The P.A.

A weekly address from Patrick Adams,
President of St. Louis Community Credit Union

Differences Aren’t Wrong – They’re Just Different

On September 12th, 2017, posted in: Community, Uncategorized by

Seventeen to 20 years loosely defines a generation. So on the horizon sits about 25 percent of the population, born between 1995 and 2012. They’re the generation after the oft referred to Millennials that, by most accounts, have rocked our world. What do we call them? Centennials? iGen? How will this cohort act? Here’s some early discussion. (Remember, they are between five and 17 years old).

According to social-science researcher Jean M. Twenge, PhD, in her 342 page book on this group’s behavior, we have an interesting crowd on our hands. As she notes, not every baby boomer is a hippie, and not every millennial hates Cracker Barrel and feels entitled, but there is validity to the characteristics and generational distinctions related to the wide brush strokes of birth cohorts. That said, what’s the early take on iGen?

This new group is somewhere between the cynical take of Gen X and the cocky attitude of millennials. Not much is “wrong” in their eyes, i.e. boomers should think Woodstock. They don’t label differences as wrong – they’re just different. But, there’s a catch; not much is wrong unless tolerance is wronged. In other words, they are intolerant against intolerance. Does that throw many of them into loosely “supporting the restriction of free speech?” WOW… about face.

Look, without delving too deeply into my personal thoughts, I probably find the statement “intolerant against intolerance” much more right than wrong. Speaking of Woodstock, I’m from the camp that asks “why can’t we all just get along?” One of my favorite bumper stickers of all time is “Mean People Suck.”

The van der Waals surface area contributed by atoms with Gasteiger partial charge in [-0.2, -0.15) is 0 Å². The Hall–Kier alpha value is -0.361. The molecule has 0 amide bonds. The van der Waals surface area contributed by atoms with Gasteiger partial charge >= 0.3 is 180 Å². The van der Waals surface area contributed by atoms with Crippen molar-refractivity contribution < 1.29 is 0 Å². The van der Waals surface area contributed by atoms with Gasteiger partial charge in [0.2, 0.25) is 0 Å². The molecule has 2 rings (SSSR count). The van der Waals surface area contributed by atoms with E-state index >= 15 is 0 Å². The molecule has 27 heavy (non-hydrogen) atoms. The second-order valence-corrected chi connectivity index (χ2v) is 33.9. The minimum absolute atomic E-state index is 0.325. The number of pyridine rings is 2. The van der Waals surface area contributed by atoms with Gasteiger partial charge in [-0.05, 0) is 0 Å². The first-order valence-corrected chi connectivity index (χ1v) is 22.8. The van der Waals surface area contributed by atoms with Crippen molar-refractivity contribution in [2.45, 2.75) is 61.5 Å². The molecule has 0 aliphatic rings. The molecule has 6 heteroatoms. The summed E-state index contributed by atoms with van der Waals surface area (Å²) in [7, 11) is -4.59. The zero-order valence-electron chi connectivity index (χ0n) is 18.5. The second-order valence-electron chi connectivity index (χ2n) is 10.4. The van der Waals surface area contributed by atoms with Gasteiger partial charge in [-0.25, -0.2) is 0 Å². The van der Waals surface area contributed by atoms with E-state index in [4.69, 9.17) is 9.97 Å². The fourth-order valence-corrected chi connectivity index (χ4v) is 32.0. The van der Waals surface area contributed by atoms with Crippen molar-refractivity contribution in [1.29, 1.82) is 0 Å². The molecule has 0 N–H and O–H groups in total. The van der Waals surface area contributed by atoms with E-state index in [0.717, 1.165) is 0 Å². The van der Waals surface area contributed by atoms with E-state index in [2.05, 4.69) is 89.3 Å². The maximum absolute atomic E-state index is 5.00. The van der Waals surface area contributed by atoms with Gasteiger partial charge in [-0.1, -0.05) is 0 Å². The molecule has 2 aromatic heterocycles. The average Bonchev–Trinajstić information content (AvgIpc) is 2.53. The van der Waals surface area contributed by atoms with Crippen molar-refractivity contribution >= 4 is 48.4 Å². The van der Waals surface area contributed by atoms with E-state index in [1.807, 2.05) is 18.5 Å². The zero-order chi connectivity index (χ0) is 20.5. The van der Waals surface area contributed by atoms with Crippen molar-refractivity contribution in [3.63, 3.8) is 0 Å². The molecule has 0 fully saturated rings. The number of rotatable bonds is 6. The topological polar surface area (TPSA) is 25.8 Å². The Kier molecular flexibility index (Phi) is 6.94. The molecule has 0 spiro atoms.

Know that I am genuinely saddened and literally cringe over many of the things said today. “Open mouth, insert foot” has become a sporting event in many circles. But, to stop people from saying what they want frightens me on a whole bunch of levels. What was the old saying, something like “Better to remain silent and thought a fool, than to open mouth and remove all doubt?” Yep, people are mean, hateful and either don’t care or are not mindful enough to know the effects of what they say. But to muzzle them is a big step.

What else on this iGen cohort? Academic skills lag because they don’t spend time reading any serious or systematic way. They are on their phone. Speaking of phones, they prefer virtual to real relationships. Friends in person are weird, and as a result they have shifted decisively to the guy or gal in the phone. My generation called them “make believe friends.”

Relationships in social media displayed on the phone is the safe place to be. There is a real question as to this virtual world stunting the development of this generation’s adult skills. They don’t want to “catch feelings” as they might say. These maturity fears could be real and delay their progression into adulthood. They don’t want to be “adulting” if they are not forced into doing so.

Sadly, there is one more thing. Don’t be fooled. Early studies reflect that living on-line without “catching feelings” or “adulting” hasn’t made them happier. On the contrary, they feel horrible. Are we on the cusp, argues one prominent social-science researcher, of a mental health crisis unrivaled in decades, with depression and suicide skyrocketing? Let’s hope not.

No Responses to “Differences Aren’t Wrong – They’re Just Different”

Leave a Reply